Doesn’t WikiLeaks Have Bigger Fish to Fry Than Filmmakers?


In what may be the least surprising entertainment news story of the month, WikiLeaks has obtained and leaked the script for The Fifth Estate (I mean, c’mon, it’s kinda what they do). The film, which is out in wide release on October 18, is a dramatization of the organization’s origins and conflicts — and, true to form, they’re unhappy with it. “[T]he film is, from WikiLeaks’ perspective, irresponsible, counterproductive and harmful,” notes the extensive “Talking Points” memo the organization has released alongside the annotated screenplay; the organization objects to everything from composite characters to its one-sidedness to (gasp) its contention that Julian Assange dyes his hair. Their missive makes for entertaining reading; it also raises some serious questions about what exactly this transformational organization’s priorities are these days.

Early in the memo, Wikileaks slams The Fifth Estate for being “fictional”: “It has real names, real places, and looks like it is covering real events, but it is still a dramatic and cinematic work, and it invents or shapes the facts to fit its narrative goals.” In other words, no one bothered to explain to WikiLeaks how dramatic moviemaking works. Even in films based on true stories (Lincoln, Argo, Zero Dark Thirty, and The Social Network all leap to mind), composite characters are created to simplify the story; events are rearranged and combined for narrative clarity. (And, y’know, you have to find a place to end a story.) If you want merely straight reportage of facts, then you don’t watch a dramatization — you watch a documentary.

Except they don’t seem wild about those either. Last spring, Oscar-winning director Alex Gibney released We Steal Secrets, a (very good) documentary account of the organization’s rise and importance. Though weighing important questions of national security and personal safety, Gibney’s message is one of full-throated praise of the organization’s work, from the release of Afghan war documents to the diplomatic cables to the explosive “Collateral Murder” video. But he also deigned to question the actions and motives of WikiLeaks founder Julian Assange, particularly the cult of personality that the organization had transformed into after he became its very public face — and for that, We Steal Secrets was targeted in a very similar way, with an (incomplete) annotated transcript of the film and an extensive public sliming of a movie that is complimentary to the organization, just not a tithe-paying member of the Church of Assange.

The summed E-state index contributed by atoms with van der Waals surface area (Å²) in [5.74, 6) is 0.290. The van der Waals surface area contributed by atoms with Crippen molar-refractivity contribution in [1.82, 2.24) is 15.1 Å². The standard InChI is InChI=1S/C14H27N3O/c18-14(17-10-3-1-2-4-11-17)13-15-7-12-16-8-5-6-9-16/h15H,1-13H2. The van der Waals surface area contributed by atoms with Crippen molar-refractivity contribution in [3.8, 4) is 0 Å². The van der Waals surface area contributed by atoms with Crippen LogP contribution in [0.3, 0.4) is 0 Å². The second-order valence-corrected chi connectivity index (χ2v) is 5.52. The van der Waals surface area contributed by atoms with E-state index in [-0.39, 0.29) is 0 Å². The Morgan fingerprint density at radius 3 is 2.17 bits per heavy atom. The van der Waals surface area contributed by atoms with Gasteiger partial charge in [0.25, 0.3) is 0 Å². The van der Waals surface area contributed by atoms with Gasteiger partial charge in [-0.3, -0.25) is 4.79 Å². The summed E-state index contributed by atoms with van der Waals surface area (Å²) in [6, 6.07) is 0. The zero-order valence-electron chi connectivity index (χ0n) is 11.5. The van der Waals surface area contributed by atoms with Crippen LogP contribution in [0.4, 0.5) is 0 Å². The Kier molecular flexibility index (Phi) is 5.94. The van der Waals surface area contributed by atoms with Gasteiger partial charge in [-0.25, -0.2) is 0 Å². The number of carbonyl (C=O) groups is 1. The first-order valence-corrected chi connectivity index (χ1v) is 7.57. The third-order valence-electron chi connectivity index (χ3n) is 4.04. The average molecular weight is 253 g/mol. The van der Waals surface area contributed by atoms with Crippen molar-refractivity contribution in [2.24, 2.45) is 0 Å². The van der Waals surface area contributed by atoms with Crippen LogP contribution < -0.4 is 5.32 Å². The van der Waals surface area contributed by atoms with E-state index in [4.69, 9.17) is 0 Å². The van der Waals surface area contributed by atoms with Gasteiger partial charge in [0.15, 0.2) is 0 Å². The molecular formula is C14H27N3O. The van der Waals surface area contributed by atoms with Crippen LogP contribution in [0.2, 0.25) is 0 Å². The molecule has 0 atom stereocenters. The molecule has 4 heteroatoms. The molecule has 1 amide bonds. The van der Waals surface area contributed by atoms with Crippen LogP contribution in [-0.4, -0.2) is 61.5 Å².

“Wikileaks protects people, not reputations,” goes one of WikiLeaks’ talking points, but their laughably strenuous objections to the organization’s cinematic incarnations feels like that very thing. “I think a lot of people want to believe that Julian is a perfect hero,” Gibney told me last spring. “Well, none of us are perfect, and he’s not a perfect hero either.” These campaigns against portrayals of the organization in the mass media play like PR crusades, bent on preventing outside parties from besmirching the reputation of their Fearless Leader. WikiLeaks blasts The Fifth Estate as “only one side of the story,” made “without the involvement of Wikileaks or any of its staff, including Julian Assange” — though as the AP notes, director Bill Condon, star Benedict Cumberbach, and others involved in the production attempted to reach out to the organization during production, “but were rebuffed.”

It’s easier to sit out and second-guess — and to elevate yourself above criticism. The Fifth Estate talking points are filled with scolding about what “journalists are supposed to do,” yet these filmmakers are apparently not to engage their subject with the same degree of skepticism; they actually have the balls to criticize the production of The Fifth Estate for “not financially contribut[ing] to WikiLeaks or any of its defence funds.” Yes, seriously.

Hey, WikiLeaks, here’s a memo for you: the job of documentarians and dramatists is not to contribute to your cause, or to unyieldingly support your leader. It is to examine, reframe, and rethink. They’re not automatically in your corner — and they’re not supposed to be. As Gibney explained, “It’s not a self-critical organization and any criticism is treated as traitorous, and in that way, I found that oddly like a politician or frankly, in many ways, the US government.” But by going from an organization that exposes government malfeasance to one that mounts these exhaustive, thin-skinned attacks on filmmakers, you’re not doing your own reputation any favors. Or, put in more direct terms: don’t you have anything better to do?